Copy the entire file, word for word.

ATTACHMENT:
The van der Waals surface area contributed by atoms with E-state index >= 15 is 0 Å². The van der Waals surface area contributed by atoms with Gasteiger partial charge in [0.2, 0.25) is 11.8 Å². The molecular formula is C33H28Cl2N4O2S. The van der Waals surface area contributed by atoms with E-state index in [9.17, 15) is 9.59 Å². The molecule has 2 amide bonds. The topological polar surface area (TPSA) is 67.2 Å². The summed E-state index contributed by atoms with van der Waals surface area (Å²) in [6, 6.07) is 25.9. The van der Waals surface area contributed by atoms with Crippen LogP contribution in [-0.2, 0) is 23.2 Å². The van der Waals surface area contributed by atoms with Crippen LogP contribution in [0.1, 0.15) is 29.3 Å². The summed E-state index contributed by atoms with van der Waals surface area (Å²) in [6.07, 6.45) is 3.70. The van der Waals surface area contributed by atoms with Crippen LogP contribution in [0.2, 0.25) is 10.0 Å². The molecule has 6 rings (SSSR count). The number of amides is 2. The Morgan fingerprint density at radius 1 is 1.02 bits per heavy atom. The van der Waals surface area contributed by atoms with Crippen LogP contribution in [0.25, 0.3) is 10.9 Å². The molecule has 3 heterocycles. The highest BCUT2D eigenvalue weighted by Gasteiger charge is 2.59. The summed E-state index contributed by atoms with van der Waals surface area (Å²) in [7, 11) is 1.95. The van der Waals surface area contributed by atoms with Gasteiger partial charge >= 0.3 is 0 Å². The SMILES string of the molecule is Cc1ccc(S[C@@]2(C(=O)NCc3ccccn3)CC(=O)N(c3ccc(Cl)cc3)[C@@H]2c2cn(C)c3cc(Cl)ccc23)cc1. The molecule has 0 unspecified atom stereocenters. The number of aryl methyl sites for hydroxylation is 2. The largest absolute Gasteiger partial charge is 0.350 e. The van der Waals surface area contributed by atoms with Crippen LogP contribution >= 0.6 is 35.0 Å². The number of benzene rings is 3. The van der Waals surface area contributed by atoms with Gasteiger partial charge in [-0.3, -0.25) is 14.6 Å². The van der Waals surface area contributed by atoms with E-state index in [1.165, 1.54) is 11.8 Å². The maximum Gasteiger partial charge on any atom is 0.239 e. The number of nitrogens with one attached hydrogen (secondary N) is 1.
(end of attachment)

The van der Waals surface area contributed by atoms with E-state index >= 15 is 0 Å². The van der Waals surface area contributed by atoms with Gasteiger partial charge in [0.2, 0.25) is 11.8 Å². The molecular formula is C33H28Cl2N4O2S. The van der Waals surface area contributed by atoms with E-state index in [9.17, 15) is 9.59 Å². The molecule has 2 amide bonds. The topological polar surface area (TPSA) is 67.2 Å². The summed E-state index contributed by atoms with van der Waals surface area (Å²) in [6, 6.07) is 25.9. The van der Waals surface area contributed by atoms with Crippen LogP contribution in [-0.2, 0) is 23.2 Å². The van der Waals surface area contributed by atoms with Crippen LogP contribution in [0.1, 0.15) is 29.3 Å². The summed E-state index contributed by atoms with van der Waals surface area (Å²) in [6.07, 6.45) is 3.70. The van der Waals surface area contributed by atoms with Crippen LogP contribution in [0.2, 0.25) is 10.0 Å². The molecule has 6 rings (SSSR count). The number of amides is 2. The Morgan fingerprint density at radius 1 is 1.02 bits per heavy atom. The van der Waals surface area contributed by atoms with Crippen LogP contribution in [0.25, 0.3) is 10.9 Å². The molecule has 3 heterocycles. The highest BCUT2D eigenvalue weighted by Gasteiger charge is 2.59. The summed E-state index contributed by atoms with van der Waals surface area (Å²) in [7, 11) is 1.95. The van der Waals surface area contributed by atoms with Gasteiger partial charge >= 0.3 is 0 Å². The SMILES string of the molecule is Cc1ccc(S[C@@]2(C(=O)NCc3ccccn3)CC(=O)N(c3ccc(Cl)cc3)[C@@H]2c2cn(C)c3cc(Cl)ccc23)cc1. The molecule has 0 unspecified atom stereocenters. The number of aryl methyl sites for hydroxylation is 2. The largest absolute Gasteiger partial charge is 0.350 e. The van der Waals surface area contributed by atoms with Crippen LogP contribution >= 0.6 is 35.0 Å². The number of benzene rings is 3. The van der Waals surface area contributed by atoms with Gasteiger partial charge in [-0.3, -0.25) is 14.6 Å². The van der Waals surface area contributed by atoms with E-state index in [1.165, 1.54) is 11.8 Å². The maximum Gasteiger partial charge on any atom is 0.239 e. The number of nitrogens with one attached hydrogen (secondary N) is 1.